Trees and their Biographies, part three

by Larissa Glasser, Library Assistant
September 16, 2013

M-21 Quercus alba

Trees and their Biographies, part three

Quercus alba M21

M-21. Quercus alba, Massachusetts (Dedham). The Avery oak, a full grown tree in 1636. Owned by the Dedham Historical Society. Photograph by E.H. Wilson, December 8, 1923. [Information from label on verso of mount.]

E. H. Wilson and North American Trees: Oaks

As is the case with the Washington Elm and the Cushing Elm described in the previous post, many oaks also became intimately affiliated with venerable human beings and were named after them. As far as I know, an entire book about the cultural history of the oak tree in America still remains to be written, but oaks seem to have a reputation similar to elms in North America. In addition to elms, plant explorer Ernest Henry Wilson (1876-1930) also photographed many famous North American oaks, such as the Eliot Oak. The Eliot Oak stands “a few rods east of the Unitarian Church in S. Natick [Massachusetts].” It is a very old white oak that possibly dates to at least the 1650s, and according to one legend that gives rise to its name, the Reverend John Eliot (1603-1690) preached to Indians beneath its canopy. Professor Stowe, in an address on the 200th anniversary of the town of Natick, described Eliot as “a man of great versatility, and very superior intellectual power. Doubtless he had his equals, but never a superior in Christian zeal and goodness.”

The famous poet Henry Wadsworth Longfellow (1807–1882) personified and commemorated this oak in his “Sonnet on Eliot’s Oak” (1877):

THOU ancient oak! whose myriad leaves are loud
With sounds of unintelligible speech,
Sounds as of surges on a shingly beach,
Or multitudinous murmurs of a crowd;
With some mysterious gift of tongues endowed,
Thou speakest a different dialect to each;
To me a language that no man can teach,
Of a lost race, long vanished like a cloud.
For underneath thy shade, in days remote,
Seated like Abraham at eventide
Beneath the oaks of Mamre, the unknown
Apostle of the Indians, Eliot, wrote
His Bible in a language that hath died
And is forgotten, save by thee alone.

These verses emphasize the human traits of the oak, as its leaves murmur loudly with “sounds of unintelligible speech,” that nonetheless communicate the word of God and the wonders of his natural world just as the preacher Eliot presumably did. Also, the final lines acknowledge Eliot’s authorship of the Algonquin Bible, the first Bible printed in America and written in the Algonquin language.

The Avery Oak is yet another oak specimen with humanized, religious associations, and Wilson also photographed it in 1923 (photograph M-21). The Avery Oak is a town icon for Dedham, Massachusetts. Dendrochronology shows that the tree actually matured fully before the town of Dedham (previously called “Contentment”) was founded in 1636. The tree was initially a center for religious meetings prior to the establishment of Parish Church in 1638, and also served as a town bulletin board for posting public notices in the 1880s. The tree almost became construction material for “Old Ironsides.” William Avery was offered 70 dollars for the tree, but declined the offer because Mrs. Avery was supposedly very attached it. Mr. Avery did, however, make a chair and table from branches dislodged in a violent thunderstorm. He presented the chair and table to the Dedham Historical Society. The Society took possession of the tree itself in 1886, and tree surgeons struggled to keep it thriving. A 1938 hurricane damaged the tree beyond repair, and in 1973 another thunderstorm finally destroyed it. Remnants of the tree are closely guarded by the Historical Society, since visitors have attempted to sneak away with bits of the tree as souvenirs. Even in its current state, this oak is still an object of desire as a vital piece of history, its fragments inciting memories and cultural associations as strong as the tree itself once inspired. Even when trees are cut down or succumb to the ravages of nature, their memory endures.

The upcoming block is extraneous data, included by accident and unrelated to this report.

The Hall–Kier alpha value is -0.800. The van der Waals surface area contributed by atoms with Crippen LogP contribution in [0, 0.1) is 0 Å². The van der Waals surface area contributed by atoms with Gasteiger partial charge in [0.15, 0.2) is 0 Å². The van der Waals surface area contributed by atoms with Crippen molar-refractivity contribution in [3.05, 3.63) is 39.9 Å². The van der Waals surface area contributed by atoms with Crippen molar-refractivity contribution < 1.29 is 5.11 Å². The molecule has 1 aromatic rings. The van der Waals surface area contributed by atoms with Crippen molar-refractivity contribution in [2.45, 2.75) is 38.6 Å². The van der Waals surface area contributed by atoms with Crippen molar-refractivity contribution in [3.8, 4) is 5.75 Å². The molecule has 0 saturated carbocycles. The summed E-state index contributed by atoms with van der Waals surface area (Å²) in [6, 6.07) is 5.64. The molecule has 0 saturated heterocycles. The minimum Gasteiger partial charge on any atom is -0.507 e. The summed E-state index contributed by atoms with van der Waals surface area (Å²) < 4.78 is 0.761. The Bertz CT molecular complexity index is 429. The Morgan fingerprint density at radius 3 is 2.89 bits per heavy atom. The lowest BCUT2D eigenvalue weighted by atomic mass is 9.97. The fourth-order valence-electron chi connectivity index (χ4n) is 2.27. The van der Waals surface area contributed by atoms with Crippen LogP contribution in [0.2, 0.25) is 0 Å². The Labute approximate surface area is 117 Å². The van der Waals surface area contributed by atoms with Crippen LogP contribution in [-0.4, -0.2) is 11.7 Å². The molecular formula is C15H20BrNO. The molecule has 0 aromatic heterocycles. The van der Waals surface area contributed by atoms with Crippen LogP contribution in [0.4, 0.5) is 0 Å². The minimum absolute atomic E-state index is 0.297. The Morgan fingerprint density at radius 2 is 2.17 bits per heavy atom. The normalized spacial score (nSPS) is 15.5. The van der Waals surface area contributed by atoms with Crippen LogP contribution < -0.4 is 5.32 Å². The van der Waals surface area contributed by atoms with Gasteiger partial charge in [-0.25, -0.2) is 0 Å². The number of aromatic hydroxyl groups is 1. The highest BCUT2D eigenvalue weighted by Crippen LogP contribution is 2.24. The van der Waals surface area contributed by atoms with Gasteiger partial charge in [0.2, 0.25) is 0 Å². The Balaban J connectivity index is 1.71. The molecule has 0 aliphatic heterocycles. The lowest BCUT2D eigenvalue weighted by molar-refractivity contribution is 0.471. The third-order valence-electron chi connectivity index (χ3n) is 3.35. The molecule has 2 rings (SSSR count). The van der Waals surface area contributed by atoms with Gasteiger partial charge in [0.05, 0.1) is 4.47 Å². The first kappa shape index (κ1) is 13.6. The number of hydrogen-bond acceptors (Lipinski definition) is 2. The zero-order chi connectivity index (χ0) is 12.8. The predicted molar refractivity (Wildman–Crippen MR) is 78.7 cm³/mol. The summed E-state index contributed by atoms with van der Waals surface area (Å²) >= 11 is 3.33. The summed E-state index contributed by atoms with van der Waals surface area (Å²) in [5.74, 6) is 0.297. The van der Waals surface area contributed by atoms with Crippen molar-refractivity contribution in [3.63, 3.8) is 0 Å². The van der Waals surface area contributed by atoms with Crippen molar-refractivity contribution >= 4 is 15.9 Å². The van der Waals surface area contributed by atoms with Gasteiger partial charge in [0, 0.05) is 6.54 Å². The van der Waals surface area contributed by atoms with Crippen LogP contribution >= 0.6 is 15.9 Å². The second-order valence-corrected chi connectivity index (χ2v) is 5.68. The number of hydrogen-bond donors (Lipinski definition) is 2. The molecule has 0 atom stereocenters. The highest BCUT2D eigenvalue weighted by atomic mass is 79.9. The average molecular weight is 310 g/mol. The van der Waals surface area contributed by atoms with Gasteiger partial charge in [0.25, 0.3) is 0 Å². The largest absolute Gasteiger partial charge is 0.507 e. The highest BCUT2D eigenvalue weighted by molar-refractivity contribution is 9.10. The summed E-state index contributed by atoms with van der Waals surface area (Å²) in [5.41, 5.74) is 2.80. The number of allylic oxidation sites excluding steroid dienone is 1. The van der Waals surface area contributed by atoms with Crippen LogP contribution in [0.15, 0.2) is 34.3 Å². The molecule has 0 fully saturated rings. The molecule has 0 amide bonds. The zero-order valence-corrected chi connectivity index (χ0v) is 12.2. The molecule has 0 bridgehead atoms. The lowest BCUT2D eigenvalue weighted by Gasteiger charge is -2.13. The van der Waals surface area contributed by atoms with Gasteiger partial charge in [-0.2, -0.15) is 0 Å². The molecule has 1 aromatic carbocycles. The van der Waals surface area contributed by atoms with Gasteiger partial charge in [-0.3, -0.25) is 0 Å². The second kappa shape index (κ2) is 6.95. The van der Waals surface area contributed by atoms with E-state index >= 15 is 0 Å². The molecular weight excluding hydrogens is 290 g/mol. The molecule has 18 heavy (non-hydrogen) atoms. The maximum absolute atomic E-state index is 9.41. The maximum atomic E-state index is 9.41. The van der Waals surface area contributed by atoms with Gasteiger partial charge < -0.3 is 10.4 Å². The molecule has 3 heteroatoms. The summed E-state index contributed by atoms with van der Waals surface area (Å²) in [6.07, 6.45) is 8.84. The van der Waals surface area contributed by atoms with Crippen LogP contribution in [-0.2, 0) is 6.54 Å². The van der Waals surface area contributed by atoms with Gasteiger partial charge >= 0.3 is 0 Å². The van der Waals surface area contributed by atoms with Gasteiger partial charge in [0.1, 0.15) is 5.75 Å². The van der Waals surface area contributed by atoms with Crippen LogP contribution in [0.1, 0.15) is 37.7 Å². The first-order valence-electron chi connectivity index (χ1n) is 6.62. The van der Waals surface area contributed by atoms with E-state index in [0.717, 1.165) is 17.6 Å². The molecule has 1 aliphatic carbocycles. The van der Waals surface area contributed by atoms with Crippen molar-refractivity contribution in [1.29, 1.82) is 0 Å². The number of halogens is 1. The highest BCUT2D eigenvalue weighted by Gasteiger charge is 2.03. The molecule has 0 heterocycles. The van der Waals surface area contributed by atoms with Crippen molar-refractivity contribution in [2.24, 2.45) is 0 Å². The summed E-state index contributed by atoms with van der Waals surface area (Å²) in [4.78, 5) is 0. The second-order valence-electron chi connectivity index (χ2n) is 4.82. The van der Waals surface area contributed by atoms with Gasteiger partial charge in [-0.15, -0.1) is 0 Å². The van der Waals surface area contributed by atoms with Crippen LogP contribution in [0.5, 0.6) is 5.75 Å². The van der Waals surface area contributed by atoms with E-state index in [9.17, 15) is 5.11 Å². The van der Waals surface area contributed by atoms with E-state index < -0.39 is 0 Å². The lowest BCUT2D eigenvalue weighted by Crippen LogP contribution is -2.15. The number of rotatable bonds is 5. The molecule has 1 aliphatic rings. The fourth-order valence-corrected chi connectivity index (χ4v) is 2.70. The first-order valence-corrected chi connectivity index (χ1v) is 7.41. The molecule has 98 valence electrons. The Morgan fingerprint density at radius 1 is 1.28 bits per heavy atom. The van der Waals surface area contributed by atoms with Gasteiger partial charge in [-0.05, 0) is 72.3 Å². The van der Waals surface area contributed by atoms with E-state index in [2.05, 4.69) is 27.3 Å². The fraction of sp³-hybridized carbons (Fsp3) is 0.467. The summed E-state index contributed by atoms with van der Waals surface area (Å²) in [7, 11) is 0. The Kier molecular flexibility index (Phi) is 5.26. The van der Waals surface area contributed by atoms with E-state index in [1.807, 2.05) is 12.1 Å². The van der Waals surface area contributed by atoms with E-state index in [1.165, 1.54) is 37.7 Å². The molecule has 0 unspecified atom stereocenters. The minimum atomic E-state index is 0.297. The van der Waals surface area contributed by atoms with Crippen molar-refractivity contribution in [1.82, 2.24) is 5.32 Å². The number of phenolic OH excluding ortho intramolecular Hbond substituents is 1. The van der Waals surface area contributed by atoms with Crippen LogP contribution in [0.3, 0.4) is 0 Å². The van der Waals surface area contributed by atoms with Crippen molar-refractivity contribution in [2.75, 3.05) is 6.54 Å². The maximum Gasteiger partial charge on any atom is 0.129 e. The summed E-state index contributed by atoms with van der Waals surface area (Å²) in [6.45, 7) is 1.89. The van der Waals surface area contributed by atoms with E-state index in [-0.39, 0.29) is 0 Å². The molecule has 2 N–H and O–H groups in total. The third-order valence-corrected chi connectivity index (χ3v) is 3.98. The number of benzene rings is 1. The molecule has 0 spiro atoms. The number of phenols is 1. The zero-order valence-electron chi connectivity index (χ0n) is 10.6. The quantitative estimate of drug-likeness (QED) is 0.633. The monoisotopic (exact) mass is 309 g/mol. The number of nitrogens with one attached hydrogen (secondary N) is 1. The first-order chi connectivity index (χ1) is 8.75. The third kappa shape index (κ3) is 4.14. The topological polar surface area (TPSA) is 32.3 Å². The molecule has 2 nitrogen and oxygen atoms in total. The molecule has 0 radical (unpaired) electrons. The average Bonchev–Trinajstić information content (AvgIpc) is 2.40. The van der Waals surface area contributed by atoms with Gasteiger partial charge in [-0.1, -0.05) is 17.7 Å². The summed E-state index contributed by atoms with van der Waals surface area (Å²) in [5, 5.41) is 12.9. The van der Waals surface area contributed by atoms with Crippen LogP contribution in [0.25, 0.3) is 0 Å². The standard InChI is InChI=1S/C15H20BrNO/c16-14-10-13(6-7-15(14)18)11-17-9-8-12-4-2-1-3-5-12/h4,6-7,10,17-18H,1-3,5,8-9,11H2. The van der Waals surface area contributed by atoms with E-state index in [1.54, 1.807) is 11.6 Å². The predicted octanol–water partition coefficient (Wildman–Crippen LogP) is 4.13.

Avery, Jane Greenough. Genealogical Record of the Dedham Branch of the Avery Family in America (Plymouth: Avery and Doten, 1893).
Todd Finestone, “Avery Oak: Gone but Not Forgotten,” DT August 6, 1975, From Dedham Public Library [link] “History of the First Congregational Church of Natick.” [link] Hurd, Duane Hamilton. History of Middlesex County (Philadelphia: J.W. Lewis &Co, 1890).
Longfellow, Henry Wadsworth. Complete Poetical Works (Boston: Houghton, Mifflin and Co, 1893). [link] Roberts, Robert C. “A Tree Above Price,” American Forests July 1969, 36 and 52. From Dedham Public Library [link] Simmons, James Raymond. The Historic Trees of Massachusetts (Boston: Marshall Jones Company, 1919).

Miranda Mollendorf, Library Intern

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